The first step in Dinkins’ mayoral success was the weekly UAM assemblies at the Slave Theater. The next step, unfortunately, was the assassination of Yusuf Hawkins in Bensonhurst. The final step was an energized Black vote in 1989 after UAM-led marches in Bensonhurst.

The racially motivated murder of Hawkins was the straw that broke Koch’s back but the emergence of an energized Black vote goes back to the Koch administration. Koch’s demonization of his own mayoralty contributed to his downfall.

There was, among other things, the closing of Sydenham Hospital and charges of systemic police terrorism, including the state-sponsored fatal beating of Michael Stewart. There was also Mayor Ed Koch’s attack on the presidential campaign of Rev. Jesse Jackson.

Many ingredients are missing from the mayoral campaign of William Thompson. If Blacks understood, however, that this election is a referendum on the return of a constructive timocracy in New York, and, therefore, a return to slavery, Black voters may be inspired to turn up in big numbers in November.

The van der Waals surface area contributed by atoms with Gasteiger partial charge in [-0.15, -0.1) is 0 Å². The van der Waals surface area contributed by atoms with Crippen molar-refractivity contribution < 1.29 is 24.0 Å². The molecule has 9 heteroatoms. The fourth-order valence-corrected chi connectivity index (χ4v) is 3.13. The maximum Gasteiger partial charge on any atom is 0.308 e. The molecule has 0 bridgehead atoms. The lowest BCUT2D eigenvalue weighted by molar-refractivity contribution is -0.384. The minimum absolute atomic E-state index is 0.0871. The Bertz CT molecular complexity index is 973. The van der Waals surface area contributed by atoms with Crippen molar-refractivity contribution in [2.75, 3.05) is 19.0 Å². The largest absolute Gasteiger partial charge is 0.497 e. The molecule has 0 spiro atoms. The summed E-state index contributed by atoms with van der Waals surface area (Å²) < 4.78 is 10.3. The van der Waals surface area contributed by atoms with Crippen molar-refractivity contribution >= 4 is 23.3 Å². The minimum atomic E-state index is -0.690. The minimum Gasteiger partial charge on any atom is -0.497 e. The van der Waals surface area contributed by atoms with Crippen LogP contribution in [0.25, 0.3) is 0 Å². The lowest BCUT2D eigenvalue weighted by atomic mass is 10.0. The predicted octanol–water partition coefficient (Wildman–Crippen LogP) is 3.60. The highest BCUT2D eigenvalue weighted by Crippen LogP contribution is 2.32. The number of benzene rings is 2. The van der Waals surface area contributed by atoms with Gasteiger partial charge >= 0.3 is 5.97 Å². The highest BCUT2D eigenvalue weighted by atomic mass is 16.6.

Mayor Bloomberg is the biggest fraud that has ever slept in Gracie Mansion. While he claims that his salary is only $1, he was the only person among the 20 richest persons in the world last year to avoid going into the red. His haul last year was $4.5 billion. Anyone would trade in a nominal mayor’s salary for this kind of loot.

Approximately 25 years ago, I solely founded the Center for Law and Social Justice at Medgar Evers College. Other “founders” were erroneously added to an article in this newspaper last week. I envisioned this center as engaging in legal advocacy, serving as a community think tank and becoming a historical archive for the Black struggle.